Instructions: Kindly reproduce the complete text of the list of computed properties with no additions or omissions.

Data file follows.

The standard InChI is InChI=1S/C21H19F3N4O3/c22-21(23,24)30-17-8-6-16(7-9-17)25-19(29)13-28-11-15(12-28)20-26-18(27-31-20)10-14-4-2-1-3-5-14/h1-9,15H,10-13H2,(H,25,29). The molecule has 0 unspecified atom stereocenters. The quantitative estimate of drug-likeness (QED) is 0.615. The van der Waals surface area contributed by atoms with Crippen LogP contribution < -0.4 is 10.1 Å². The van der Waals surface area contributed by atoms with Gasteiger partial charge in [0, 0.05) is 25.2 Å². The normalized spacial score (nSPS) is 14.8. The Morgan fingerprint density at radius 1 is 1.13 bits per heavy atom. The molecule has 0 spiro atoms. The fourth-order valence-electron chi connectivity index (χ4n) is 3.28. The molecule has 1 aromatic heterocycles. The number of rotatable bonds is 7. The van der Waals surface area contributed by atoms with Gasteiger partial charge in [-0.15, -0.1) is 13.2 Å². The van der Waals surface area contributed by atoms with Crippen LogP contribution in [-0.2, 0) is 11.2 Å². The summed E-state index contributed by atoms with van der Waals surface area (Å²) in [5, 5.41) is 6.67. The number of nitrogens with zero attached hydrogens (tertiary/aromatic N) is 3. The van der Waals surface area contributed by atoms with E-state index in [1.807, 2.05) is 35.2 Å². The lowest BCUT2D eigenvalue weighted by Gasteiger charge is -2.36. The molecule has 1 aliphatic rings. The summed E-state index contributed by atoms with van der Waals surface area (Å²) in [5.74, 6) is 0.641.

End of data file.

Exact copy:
The standard InChI is InChI=1S/C21H19F3N4O3/c22-21(23,24)30-17-8-6-16(7-9-17)25-19(29)13-28-11-15(12-28)20-26-18(27-31-20)10-14-4-2-1-3-5-14/h1-9,15H,10-13H2,(H,25,29). The molecule has 0 unspecified atom stereocenters. The quantitative estimate of drug-likeness (QED) is 0.615. The van der Waals surface area contributed by atoms with Crippen LogP contribution < -0.4 is 10.1 Å². The van der Waals surface area contributed by atoms with Gasteiger partial charge in [0, 0.05) is 25.2 Å². The normalized spacial score (nSPS) is 14.8. The Morgan fingerprint density at radius 1 is 1.13 bits per heavy atom. The molecule has 0 spiro atoms. The fourth-order valence-electron chi connectivity index (χ4n) is 3.28. The molecule has 1 aromatic heterocycles. The number of rotatable bonds is 7. The van der Waals surface area contributed by atoms with Gasteiger partial charge in [-0.15, -0.1) is 13.2 Å². The van der Waals surface area contributed by atoms with Crippen LogP contribution in [-0.2, 0) is 11.2 Å². The summed E-state index contributed by atoms with van der Waals surface area (Å²) in [5, 5.41) is 6.67. The number of nitrogens with zero attached hydrogens (tertiary/aromatic N) is 3. The van der Waals surface area contributed by atoms with E-state index in [1.807, 2.05) is 35.2 Å². The lowest BCUT2D eigenvalue weighted by Gasteiger charge is -2.36. The molecule has 1 aliphatic rings. The summed E-state index contributed by atoms with van der Waals surface area (Å²) in [5.74, 6) is 0.641.